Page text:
Sunday, December 26, 2010

Thorns and Snow

Well we finally got some snow here. The governor is calling it a state of emergency, however the only state of emergency my friends are experiencing is the football game being delayed. Back on topic, I tried taking some pictures with the snow.

Something neat about the Native Plum tree. I'd thought all year that it was growing a little odd, to many leaves right around the trunk and I assumed I'd have to trim off the compact branches... Now that the leaves have fallen off though I see them for what they are.
These thorns range from 2 to 6 inches long! I will be trimming them off when warmer weather hits but I might leave them for the spring. I'm envisioning the contrast of thorns and flowers, that might arrange in a neat way.

The other thing I'm really enjoying is how the grass pokes above the snow. Very pretty. There are also piles of junk in my yard that suddenly look magical with the snow covering.

4 comments:

  1. I have a lot of citrus trees, all grown from seeds, and they have enormous thorns. I don't think any are 6" but they are easily 3"--and these trees live in my house during the winter so I have to be careful when I reach behind one. I've always figured that, in the citrus trees' natural habitat, the thorns serve the purpose of fending off some kind of predator, but what? Squirrels? I doubt it. Skunks? Maybe. Groundhogs?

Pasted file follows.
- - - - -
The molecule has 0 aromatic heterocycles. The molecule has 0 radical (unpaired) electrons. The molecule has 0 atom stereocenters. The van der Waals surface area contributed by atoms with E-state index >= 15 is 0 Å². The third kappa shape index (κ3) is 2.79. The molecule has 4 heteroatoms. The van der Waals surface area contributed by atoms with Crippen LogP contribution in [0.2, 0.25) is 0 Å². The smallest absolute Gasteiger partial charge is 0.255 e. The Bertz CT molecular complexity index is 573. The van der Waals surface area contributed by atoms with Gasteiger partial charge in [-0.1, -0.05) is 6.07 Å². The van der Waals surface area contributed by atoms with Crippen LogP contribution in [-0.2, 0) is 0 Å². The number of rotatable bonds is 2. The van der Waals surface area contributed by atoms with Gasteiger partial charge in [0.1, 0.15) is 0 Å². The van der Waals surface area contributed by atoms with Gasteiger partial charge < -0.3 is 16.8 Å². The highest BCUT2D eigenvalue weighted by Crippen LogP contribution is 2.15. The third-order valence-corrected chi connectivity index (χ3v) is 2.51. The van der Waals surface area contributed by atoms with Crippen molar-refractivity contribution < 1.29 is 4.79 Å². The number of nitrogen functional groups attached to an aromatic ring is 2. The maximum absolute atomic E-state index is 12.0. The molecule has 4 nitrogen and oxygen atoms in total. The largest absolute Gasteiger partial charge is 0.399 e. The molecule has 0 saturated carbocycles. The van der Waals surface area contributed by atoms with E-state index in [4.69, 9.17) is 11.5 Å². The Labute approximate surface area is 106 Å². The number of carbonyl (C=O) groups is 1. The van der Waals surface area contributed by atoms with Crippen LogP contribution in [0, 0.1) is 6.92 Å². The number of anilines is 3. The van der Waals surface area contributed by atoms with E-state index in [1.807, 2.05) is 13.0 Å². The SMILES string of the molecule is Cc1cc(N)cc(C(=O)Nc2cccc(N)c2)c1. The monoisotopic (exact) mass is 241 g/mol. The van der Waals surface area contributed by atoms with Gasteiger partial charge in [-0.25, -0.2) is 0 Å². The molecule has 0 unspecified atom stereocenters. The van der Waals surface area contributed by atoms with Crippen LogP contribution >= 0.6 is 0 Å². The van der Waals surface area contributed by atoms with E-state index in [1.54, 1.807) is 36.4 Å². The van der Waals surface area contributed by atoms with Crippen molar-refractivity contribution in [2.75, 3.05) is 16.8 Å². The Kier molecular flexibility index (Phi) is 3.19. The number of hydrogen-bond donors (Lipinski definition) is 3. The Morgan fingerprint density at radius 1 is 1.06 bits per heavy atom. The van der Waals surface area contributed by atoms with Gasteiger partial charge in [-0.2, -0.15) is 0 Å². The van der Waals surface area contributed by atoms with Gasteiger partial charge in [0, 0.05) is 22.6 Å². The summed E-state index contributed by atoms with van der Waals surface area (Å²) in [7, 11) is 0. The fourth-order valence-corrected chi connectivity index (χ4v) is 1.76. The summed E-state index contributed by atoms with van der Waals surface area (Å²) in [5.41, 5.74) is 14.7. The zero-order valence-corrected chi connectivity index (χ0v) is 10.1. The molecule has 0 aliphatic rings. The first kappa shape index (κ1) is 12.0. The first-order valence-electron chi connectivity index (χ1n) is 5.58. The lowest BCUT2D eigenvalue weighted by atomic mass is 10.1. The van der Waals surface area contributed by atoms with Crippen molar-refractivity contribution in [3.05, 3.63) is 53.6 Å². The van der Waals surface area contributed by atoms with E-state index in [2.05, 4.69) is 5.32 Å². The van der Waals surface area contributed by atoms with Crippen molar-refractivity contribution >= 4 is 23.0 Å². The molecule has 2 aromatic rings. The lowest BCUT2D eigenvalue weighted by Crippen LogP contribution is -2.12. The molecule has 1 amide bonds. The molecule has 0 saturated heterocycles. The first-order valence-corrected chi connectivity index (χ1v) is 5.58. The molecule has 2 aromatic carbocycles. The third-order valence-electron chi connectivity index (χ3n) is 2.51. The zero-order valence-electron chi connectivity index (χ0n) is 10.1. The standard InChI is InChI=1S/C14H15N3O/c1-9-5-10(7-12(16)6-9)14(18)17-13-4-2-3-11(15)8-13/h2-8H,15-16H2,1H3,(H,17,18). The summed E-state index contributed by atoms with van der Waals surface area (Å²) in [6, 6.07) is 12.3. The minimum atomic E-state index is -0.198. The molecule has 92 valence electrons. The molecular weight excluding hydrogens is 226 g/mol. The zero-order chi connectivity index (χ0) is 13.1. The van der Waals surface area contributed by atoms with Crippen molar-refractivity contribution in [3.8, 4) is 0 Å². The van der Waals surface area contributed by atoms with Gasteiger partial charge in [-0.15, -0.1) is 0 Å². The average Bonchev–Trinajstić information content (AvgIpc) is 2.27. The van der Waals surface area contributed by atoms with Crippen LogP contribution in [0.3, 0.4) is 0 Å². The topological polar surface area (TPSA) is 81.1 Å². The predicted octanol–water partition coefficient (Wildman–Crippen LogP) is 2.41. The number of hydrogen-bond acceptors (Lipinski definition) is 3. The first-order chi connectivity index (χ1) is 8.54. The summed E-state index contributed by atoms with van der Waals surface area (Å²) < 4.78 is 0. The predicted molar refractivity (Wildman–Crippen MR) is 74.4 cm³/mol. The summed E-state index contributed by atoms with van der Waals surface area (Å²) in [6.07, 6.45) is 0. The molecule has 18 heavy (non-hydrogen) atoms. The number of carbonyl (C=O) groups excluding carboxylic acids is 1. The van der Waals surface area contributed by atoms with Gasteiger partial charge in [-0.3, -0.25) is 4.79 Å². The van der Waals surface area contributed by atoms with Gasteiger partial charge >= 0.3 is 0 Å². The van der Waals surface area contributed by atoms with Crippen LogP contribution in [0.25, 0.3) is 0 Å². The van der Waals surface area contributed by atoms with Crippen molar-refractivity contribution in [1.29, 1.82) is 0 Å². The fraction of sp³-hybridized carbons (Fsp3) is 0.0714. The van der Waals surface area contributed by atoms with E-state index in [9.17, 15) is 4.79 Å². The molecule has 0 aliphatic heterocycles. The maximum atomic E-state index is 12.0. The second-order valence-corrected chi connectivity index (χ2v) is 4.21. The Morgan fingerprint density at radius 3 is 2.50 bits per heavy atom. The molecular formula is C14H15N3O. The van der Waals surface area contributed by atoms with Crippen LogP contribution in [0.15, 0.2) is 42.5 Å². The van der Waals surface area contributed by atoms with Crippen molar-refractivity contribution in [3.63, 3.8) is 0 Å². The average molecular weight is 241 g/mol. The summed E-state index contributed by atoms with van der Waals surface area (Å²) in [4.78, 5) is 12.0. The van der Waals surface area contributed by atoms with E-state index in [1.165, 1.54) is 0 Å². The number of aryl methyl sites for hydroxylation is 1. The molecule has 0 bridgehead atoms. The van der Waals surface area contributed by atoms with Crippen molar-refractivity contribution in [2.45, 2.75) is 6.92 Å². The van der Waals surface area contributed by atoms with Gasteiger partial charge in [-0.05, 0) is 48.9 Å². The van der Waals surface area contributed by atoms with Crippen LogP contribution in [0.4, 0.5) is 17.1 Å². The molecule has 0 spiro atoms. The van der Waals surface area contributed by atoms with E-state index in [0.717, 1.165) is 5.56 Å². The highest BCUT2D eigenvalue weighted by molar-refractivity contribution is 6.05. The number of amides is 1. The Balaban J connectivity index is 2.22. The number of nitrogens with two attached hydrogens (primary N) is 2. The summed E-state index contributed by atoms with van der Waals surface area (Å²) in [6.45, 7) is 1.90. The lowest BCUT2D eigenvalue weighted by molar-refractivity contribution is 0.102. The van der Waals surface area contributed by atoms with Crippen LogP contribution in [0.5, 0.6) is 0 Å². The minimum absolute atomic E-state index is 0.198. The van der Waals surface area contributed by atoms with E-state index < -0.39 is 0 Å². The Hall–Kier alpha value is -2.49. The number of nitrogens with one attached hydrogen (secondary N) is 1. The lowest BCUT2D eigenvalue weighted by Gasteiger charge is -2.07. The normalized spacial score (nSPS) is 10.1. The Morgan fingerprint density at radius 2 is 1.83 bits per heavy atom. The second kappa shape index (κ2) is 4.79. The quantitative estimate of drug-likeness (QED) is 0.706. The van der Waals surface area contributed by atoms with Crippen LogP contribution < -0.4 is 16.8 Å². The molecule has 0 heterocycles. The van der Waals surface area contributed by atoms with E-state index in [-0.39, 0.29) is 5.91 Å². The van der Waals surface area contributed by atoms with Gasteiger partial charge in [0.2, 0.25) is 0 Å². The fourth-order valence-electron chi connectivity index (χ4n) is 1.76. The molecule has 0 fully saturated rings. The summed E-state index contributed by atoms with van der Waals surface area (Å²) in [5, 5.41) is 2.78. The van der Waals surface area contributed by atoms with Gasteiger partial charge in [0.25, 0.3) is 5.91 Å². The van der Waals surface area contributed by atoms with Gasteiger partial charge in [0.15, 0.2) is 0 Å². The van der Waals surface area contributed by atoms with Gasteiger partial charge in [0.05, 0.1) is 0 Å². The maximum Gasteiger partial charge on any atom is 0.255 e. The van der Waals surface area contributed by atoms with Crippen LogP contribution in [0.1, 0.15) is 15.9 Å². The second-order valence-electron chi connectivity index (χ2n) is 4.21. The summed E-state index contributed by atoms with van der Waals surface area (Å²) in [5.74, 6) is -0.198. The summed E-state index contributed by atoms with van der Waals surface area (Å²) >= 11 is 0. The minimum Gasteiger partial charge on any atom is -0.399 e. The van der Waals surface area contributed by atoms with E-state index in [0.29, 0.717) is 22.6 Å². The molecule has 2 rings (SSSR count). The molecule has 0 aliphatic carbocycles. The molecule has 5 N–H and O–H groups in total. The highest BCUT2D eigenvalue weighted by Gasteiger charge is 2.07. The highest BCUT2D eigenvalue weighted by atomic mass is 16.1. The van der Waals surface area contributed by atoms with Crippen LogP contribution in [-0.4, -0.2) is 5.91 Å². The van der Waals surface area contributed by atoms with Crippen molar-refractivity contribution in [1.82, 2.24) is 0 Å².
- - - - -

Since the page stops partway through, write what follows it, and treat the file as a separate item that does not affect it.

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  2. I think it's more to discourage larger animals from supporting themselves as they reach up the plant. Short fruit trees (30' or less) typically have soft wood, and it's not unusual to find whole sections snapped off after storms. I could easily see how a bear or deer could do this.

    I think it's okay to prune the thorns off, but I'm not certain of this.

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  3. I was curious what type of native plum tree this is? I think it is really quite neat. Let me know if you know. Thank you.

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    1. I believe its the common Prunus americana. My description of the thorns might not be entirely accurate. The flowers form along them and bare fruit, and some even produce leaves. Despite this they're still very much pointed at the ends.

      All four trees produced fruit this past year, with some slight variation. Most were yellow to start before blushing into red, while one tree produced purple ones covered in white dust much like we find on blueberries.

      Fruits were bite sized with an okay amount of flesh compared to the seed inside. They were really sweet too and I recommend trying them, or at least growing one to pollinate other varieties.

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